#### Table Of Contents

- What Is The Purpose Of Accumulated Depreciation?
- How To Calculate Accumulated Depreciation?
- 1. Straight Line Method
- 2. Declining Balance Method
- 3. Double Declining Balance Method
- 4. Sum-Of-The-Years Digits Method
- 5. Units Of Production Method
- Accumulated Depreciation - How Does It Compare To Other Forms Of Depreciation?
- 1. Accumulated Depreciation Vs Accelerated Depreciation
- 2. Accumulated Depreciation Vs Depreciation Expense
- Bottom Line

# Accumulated Depreciation – Why Is This Important For Businesses?

Last Updated on: June 17th, 2023

**Accumulated depreciation** is the cumulative depreciation of an asset up to a single point in its life. This form of depreciation is a contra-asset account, meaning its natural balance is a credit that reduces the overall asset value.

To learn more about this form of depreciation and how it’s calculated, read this post till the end.

**What Is The Purpose Of Accumulated Depreciation?**

Accumulated depreciation is the total amount an asset has been depreciated up until a single point. Each period, the depreciation expense recorded in that period is added to the beginning accumulated depreciation balance.

An asset’s carrying value on the balance sheet is the difference between its historical cost and the accumulated depreciation. At the end of an asset’s useful life, its carrying value on the balance sheet will match its salvage value.

**How To Calculate Accumulated Depreciation?**

As of now, there are five different ways to calculate all forms of depreciation under GAAP (Generally Accepted Accounting Principles). These five methods (with formulas and examples) are:

**1. Straight Line Method**

In this method, the salvage value of an asset is estimated when the asset is bought. Here, an appraiser is hired to apprise the asset so that its final salvage value after its useful lifespan can be calculated.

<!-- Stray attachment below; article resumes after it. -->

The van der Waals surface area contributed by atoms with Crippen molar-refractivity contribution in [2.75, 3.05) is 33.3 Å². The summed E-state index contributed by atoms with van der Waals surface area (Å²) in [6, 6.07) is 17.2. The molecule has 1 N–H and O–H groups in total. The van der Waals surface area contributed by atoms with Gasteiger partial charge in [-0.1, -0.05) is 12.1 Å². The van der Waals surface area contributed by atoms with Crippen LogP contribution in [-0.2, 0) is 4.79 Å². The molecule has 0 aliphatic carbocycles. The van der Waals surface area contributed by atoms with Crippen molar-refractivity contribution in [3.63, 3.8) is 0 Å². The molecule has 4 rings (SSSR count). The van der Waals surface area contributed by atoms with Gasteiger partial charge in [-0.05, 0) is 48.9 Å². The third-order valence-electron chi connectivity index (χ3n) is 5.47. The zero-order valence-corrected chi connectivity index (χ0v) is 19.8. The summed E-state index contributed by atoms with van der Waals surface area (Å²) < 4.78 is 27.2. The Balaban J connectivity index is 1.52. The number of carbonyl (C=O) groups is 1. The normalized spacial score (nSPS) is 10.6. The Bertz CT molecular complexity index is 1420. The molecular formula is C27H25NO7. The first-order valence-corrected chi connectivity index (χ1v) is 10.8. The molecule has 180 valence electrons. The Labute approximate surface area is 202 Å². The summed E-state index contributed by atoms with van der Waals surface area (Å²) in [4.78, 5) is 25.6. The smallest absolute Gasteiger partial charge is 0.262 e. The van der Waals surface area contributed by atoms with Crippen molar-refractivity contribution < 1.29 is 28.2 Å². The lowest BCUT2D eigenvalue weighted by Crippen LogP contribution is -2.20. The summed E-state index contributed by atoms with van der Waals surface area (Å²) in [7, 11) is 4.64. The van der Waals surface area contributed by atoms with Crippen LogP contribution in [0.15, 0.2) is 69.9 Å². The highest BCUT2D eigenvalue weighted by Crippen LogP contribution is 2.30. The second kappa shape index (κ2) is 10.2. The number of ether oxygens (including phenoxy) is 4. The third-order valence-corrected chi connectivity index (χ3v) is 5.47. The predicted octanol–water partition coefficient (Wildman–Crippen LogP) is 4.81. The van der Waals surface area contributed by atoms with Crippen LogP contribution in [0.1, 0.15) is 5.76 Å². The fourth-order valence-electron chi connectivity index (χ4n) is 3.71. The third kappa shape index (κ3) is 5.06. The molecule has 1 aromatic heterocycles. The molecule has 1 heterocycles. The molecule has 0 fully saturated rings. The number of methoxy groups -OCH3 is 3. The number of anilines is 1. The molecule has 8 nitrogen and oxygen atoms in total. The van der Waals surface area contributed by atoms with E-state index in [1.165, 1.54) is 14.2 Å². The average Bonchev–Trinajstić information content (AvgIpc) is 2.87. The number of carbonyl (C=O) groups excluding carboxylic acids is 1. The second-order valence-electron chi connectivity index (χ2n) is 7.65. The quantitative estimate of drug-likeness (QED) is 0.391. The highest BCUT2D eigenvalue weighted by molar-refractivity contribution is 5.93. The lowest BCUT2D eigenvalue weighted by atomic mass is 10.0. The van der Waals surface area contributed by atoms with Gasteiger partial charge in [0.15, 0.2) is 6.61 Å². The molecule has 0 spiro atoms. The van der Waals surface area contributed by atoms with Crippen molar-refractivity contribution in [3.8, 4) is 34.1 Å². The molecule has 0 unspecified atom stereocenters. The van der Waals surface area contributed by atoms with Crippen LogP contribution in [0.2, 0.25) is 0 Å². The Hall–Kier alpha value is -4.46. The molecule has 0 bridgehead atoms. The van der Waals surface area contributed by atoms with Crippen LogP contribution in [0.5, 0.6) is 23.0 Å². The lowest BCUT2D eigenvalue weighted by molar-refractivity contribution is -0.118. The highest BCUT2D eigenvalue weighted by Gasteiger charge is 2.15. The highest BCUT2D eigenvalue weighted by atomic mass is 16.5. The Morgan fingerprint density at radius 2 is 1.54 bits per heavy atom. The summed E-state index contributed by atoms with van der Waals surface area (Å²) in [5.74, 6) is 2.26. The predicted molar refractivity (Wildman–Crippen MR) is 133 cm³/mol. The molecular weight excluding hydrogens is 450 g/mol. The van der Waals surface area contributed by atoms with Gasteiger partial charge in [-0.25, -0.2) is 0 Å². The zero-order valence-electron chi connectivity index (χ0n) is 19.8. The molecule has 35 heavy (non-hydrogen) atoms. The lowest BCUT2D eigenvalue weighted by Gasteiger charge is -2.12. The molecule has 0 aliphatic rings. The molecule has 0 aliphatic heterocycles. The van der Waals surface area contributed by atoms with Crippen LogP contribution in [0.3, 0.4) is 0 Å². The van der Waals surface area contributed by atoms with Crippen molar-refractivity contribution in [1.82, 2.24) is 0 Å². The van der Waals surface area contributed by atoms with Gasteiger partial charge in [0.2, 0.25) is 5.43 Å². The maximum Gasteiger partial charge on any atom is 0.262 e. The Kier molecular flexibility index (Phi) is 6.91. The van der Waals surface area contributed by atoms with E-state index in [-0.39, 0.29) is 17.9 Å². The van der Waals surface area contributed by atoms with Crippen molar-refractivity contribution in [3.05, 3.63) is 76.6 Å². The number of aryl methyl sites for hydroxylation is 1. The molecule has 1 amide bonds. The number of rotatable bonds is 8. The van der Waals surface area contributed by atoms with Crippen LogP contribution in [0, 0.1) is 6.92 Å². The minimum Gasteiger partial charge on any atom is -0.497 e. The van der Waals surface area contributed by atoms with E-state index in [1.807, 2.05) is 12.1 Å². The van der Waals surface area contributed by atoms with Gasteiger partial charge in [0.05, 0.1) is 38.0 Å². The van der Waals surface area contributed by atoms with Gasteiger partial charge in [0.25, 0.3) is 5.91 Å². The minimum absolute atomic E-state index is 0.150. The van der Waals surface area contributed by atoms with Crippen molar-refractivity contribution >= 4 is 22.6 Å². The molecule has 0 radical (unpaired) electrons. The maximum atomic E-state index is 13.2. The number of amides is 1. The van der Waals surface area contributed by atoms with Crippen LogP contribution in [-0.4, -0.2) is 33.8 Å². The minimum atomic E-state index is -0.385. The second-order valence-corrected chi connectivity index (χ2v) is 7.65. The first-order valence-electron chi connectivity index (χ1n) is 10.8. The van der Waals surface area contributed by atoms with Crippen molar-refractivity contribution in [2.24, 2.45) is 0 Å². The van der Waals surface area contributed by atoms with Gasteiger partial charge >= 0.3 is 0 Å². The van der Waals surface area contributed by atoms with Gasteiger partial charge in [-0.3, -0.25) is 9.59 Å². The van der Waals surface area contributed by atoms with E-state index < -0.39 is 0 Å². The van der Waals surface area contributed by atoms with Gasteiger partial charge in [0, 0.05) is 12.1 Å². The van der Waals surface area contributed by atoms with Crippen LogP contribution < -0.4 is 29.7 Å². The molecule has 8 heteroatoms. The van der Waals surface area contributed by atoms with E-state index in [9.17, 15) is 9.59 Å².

Therefore, now that the final salvage value of the asset gets calculated, it now becomes easier to calculate depreciation. All you have to do is subtract the salvage value from the initial book value of the asset. Here?s the formula for **straight line depreciation**:

Annual Accumulated Depreciation = (Asset Value – Salvage Value) / Useful Life In Years |

Here?s an example of this formula in action:

Let’s suppose you buy a laptop for . This laptop is expected to be useful for four years. After appreciating it, its salvage value (at the end of the fourth year) is estimated to be $2000. Therefore, the $500accumulated depreciation will be = ($2000 – $500) / 4 = $375 |

**2. Declining Balance Method**

As per this method, your assets depreciate at a fixed rate (depreciation percentage) every year. Therefore, since the same rate of depreciation is taken into account, the amount of depreciation declines every year. However, this will increase accumulated depreciation every year.

Here?s the formula:

Annual Accumulated Depreciation = Current Book Value x Rate of Depreciation |

Here?s how this formula is applied:

Let’s suppose you buy a laptop for . After its appreciation, it was estimated that it would depreciate by $2000every year. Therefore, the 20% accumulated depreciation on Year 1 would be = $2000 x 20% =. Similarly, the $500accumulated depreciation for Year 2 would be = $1500 x 20% = .$300 |

**3. Double Declining Balance Method**

The **double declining balance method** (also known as accelerated depreciation) is the same as the straight-line depreciation method. However, the only difference here is that the rate of depreciation is doubled here. The rate is kept the same across all useful years of the asset.

For the sake of simplicity, the rate of depreciation is twice 100%, which is divided by its useful life in years. Here?s the formula, divided into three steps:

Double Declining Balance Method Rate = (100% / Useful life in years) x 2Depreciable Base = Initial Amount – Salvage Value (for Year 1)Double Declining Balance Method Depreciation = Depreciable Base x Double Declining Balance Method Rate |

Here?s how this formula is applied: